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Short range: Giant Kopis Knives, Giant bronze headed axes

Mid range: Giant Xiphos swords

Long Range: Giant Doru Spears

Special: Giant Hoplite helmets and armor, Giant size and superhuman strength (Greater than even Hercules), three bodies joined as one, 4 wings give him power of flight


Greek Mythology


Protecting his cattle, possibly engaged in wars before Hercules killed him



Battle Status

Victorious over Xenomorph

"Kallirhoe, the child of Ocean, mingled in love with mighty Chrysaor, all the while urged on by golden Aphrodite, and she gave birth to Geryon, who of mortals had most force-Though Herakles, in sea-swept Erytheia, in due course destroyed him..."
— Hesoid, "Theogony", 979-983

In Greek Mythology, Geryon was a giant with three heads and three bodies, connected to each other as one being. The Son of Chrysaor, the giant warrior that, along with Pegasus, sprang from the blood of Medusa after Perseus slew her fully formed (Chrysaor had a golden sword on him when he was born), Geryon is Gigantic like his father, but possessed far greater physical strength; indeed, out of all mortals, he was the strongest. Not even Hercules was as strong as he (Yet Hercules, as will later see, defeated him). Along with his three bodies and brute strength, Geryon also was gifted with 4 wings, and with these he had the power of flight.

Geryon lived on Erythia, an Island beyond the Pillars of Hercules. Anywhere beyond the pillars of Hercules was so odd to the ancient Greeks, so mysterious, that, in the words on an expert on the Documentary Series "Clash of the Gods", it was akin to "Somewhere over the rainbow" in our society, in other words like an ancient Oz. on this Island Geryon had cattle, which were highly prized and well guarded. Not only did Geryon watch over his flock, and armed himself with Hoplite weapons and armor fit for his colossal size, he also had a giant Shepherd named Eurytion and the snake tailed, two headed hound Orthos/Othus, a brother of Cerberus. Yet even this security would fail to stop the son of Zeus, Hercules, or as the ancient Greeks called him, Herakles.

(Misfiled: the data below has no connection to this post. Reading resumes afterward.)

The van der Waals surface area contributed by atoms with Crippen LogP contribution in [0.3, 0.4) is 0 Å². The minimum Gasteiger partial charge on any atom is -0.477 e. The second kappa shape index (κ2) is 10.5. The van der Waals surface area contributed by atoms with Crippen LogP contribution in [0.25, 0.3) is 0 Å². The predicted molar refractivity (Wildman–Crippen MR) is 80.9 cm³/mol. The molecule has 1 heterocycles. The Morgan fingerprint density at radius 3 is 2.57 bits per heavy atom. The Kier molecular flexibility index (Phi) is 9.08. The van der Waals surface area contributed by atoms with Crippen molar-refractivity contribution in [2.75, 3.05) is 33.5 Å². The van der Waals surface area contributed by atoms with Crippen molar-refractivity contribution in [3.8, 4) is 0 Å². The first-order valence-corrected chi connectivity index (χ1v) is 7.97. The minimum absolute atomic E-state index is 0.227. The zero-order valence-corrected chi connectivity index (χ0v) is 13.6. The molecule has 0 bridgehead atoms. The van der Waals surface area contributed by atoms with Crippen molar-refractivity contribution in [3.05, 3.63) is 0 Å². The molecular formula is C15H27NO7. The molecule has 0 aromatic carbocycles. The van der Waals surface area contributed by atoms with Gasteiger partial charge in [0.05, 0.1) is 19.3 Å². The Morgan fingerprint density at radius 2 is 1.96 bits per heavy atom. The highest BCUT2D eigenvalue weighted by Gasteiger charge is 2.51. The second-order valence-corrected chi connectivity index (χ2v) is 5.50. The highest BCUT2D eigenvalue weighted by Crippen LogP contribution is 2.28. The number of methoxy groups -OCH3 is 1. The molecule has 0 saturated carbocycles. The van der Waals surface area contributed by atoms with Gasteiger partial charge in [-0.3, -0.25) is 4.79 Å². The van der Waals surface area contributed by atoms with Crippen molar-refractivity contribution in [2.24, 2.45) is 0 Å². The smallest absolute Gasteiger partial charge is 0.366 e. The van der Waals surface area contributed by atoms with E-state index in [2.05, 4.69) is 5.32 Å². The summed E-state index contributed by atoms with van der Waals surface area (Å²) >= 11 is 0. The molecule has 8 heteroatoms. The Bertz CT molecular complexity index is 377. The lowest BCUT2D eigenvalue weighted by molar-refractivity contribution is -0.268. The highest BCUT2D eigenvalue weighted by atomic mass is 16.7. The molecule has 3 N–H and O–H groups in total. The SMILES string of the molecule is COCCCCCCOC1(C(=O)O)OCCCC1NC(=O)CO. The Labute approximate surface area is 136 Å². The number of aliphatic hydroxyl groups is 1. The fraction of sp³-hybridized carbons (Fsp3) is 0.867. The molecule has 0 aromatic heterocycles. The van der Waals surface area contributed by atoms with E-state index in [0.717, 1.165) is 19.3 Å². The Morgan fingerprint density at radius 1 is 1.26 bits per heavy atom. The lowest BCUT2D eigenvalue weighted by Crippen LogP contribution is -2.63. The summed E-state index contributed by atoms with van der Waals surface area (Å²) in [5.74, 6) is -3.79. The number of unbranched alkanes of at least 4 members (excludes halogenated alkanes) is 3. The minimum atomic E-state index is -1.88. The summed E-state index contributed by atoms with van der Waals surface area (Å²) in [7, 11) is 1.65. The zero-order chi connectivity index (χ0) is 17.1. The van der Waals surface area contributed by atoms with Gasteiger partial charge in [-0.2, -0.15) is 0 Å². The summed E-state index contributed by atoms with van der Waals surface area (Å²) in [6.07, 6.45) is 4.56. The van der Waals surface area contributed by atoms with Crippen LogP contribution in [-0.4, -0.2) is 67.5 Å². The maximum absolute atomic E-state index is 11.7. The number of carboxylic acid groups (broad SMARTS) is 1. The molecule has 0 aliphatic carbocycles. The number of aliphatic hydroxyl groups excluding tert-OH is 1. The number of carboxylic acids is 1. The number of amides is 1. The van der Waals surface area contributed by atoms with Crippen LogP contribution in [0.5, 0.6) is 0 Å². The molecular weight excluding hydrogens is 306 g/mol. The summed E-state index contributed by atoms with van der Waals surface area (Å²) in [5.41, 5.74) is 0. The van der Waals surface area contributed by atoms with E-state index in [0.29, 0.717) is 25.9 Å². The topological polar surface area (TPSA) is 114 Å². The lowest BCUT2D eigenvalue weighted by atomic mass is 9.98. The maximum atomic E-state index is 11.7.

After killing his wife and kids in a fit of rage and madness (brought on by his stepmother Hera), Herakles was told by the Oracle at Delphi that he had to perform 12 major works or labors, under the service of Eurystheus, King of Mycenae and rival of Herakles. The 11th Labor concerned the retrieval of the Cattle of Geryon. Though the giants and Othrus put up a good fight, Herakles slew them all: Othrus is known to have been felled by Herakles' club, and Geryon was felled by Herakles' poison-tipped arrows, the poison being Hydra blood. With these three slain, Herakles brought the Cattle of Geryon to Mycenae, the land of the Greeks, along with it the tale of the hideous, formidable Geryon, who strength surpassed even his own.

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